Most people who know me know that I am a big Bruce Springsteen fan, and have been for something like three and a half decades. (He continues to wear well for me, and keeps "Growin' Up.")
But the truth is that I love all kinds of music and I am very grateful for my kids (aka "young men") who have kept me listening to new music. One person I've been listening to now for about four years is Ingrid Michaelson. LOVE HER! There is wisdom and depth in her music that wears well.
In fact, one Good Friday (April 2, 2010) I preached on "Everybody" at one of those ecumenical three-hour services. Well, I didn't really preach on the song, but I wanted to suggest that the song took us to the heart of the meaning of the day. I was preaching on Peter's denial and how that would not be the last word about Peter's life. And so I said this:
In this world it’s hard to get it right, Ingrid sings. Yes indeed. And the cock crows and I imagine that Peter feels that he has been exposed as a fraud and that his life is over. He failed; the rock turned out to be nothing but sand. The great paradox, though, is that he is still loved in that very moment as much as ever.
Happy is the heart that feels pain. This holy season of Lent has reminded us once again that hearts of stone are no good to us or to God. It’s easy to see how hearts can calcify; it can feel like a matter of self-preservation. Hearts of flesh can be broken; hearts of flesh can feel pain. But Michaelson sings that as a kind of beatitude: Happy is the heart that still feels pain. Which reminds me a lot of another beatitude, spoken on a mountaintop overlooking the
Sea of Galilee: blessed are those who mourn. Why is that? Because broken, contrite hearts can be used by God for good.
To see and confront the pain of this world and of our own lives, to see our failings and disappointments and instead of despair, to feel love, love, love—well I think that goes to the very heart of what this day is all about. This isn’t Bad Friday after all, and while there will be even more good news to come on Sunday morning we don’t have to wait that long for good news. This Friday is, after all, still called good and I think the reason for that is that the healing, transformative, reconciling love of God in Jesus Christ is revealed on the cross, not just at the empty tomb.
Well, I continue to listen to Ingrid and lately I've been meditating a lot on the song "Breakable" - which is found on that same album. In fact I think the two songs fit together nicely. She reminds us (as one bumper sticker puts it) to 'be kind: everyone you meet is fighting a hard battle.'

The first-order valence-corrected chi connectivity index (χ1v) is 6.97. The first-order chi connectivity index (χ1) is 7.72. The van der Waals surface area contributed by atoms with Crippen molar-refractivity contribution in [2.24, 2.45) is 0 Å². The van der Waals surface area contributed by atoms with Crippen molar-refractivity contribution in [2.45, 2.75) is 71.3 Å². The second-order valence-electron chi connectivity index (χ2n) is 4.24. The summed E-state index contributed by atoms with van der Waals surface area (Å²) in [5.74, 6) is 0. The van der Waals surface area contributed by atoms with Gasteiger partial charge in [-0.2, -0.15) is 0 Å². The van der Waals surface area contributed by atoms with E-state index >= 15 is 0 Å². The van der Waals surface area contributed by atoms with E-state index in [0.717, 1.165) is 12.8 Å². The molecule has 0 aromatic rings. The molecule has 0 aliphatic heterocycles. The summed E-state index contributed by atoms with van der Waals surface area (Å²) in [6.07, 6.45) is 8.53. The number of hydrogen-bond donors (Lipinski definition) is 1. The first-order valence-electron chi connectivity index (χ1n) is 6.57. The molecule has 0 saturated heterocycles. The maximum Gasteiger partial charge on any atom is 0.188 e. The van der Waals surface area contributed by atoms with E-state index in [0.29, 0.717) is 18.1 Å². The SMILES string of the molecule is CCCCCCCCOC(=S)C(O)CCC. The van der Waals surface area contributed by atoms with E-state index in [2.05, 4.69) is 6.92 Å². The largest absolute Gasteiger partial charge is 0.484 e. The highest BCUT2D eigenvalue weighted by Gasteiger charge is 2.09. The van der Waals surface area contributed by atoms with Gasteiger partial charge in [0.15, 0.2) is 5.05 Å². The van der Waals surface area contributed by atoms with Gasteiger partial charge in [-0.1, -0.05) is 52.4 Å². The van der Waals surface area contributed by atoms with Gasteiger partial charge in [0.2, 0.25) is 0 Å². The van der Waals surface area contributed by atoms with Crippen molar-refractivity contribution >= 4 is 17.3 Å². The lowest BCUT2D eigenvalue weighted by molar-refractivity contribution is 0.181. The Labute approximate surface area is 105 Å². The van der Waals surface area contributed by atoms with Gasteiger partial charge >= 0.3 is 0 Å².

Happy is the heart that still feels pain
Darkness drains and light will come again
Swing open your chest and let it in
Just let the love, love, love begin…
One might think that congregations are laboratories for grace and forgiveness and sometimes they are and when it happens the living, resurrected Christ is surely made manifest. But congregations can also be places that are brutal, places where conflicts create factions and rifts, where "the truth" is spoken not in love but with callous authority. We do a number on each other sometimes, in congregations, which is why the Church Alumni Association continues to grow at such an alarming rate.
In situations of conflict I often find myself counseling vulnerability, which in such moments is almost exactly the opposite of what the person feels like doing. (More likely they are wanting to put on the whole armor of God!) But as soon as I say it, I ask for God's mercy and grace and even pre-forgiveness in case this is the worst advice ever and I am sending a lamb to the slaughter. We are, after all, "so fragile and our cracking bones make noise...we are just breakable, breakable breakable girls and boys..."
And yet I also know this: without vulnerability, reconciliation is not possible. A theologian whom I think Michaelson would enjoy (and vice versa) is Miroslav Volf. In his book Exclusion and Embrace: A Theological Exploration of Identity, Otherness, and Reconciliation he speaks of the act of an embrace. An embrace begins with an act of vulnerability: open arms. In such a gesture, we offer a "sign that I have created space in myself for the other to come in," Volf writes. But then we wait. Because you cannot force an embrace; that's a bear hug or something else altogether and sometimes profoundly unwanted. A true embrace begins with open arms and then always must be followed by waiting. The other person is totally free to walk away, to literally "leave us hanging."
We are so breakable, and our cracking bones make noise. The ways that I sometimes hear clergy talk about their parishioners, and parishioners talk about their clergy, has that sound. Now don't get me wrong: not always and not even most of the time, thank God. But even so - enough to give one pause. Enough to know why it is that Jesus commanded us to love one another, and to pray that that love might be a little less arrogant, rude, and boastful - and a little more patient, kind, and gentle.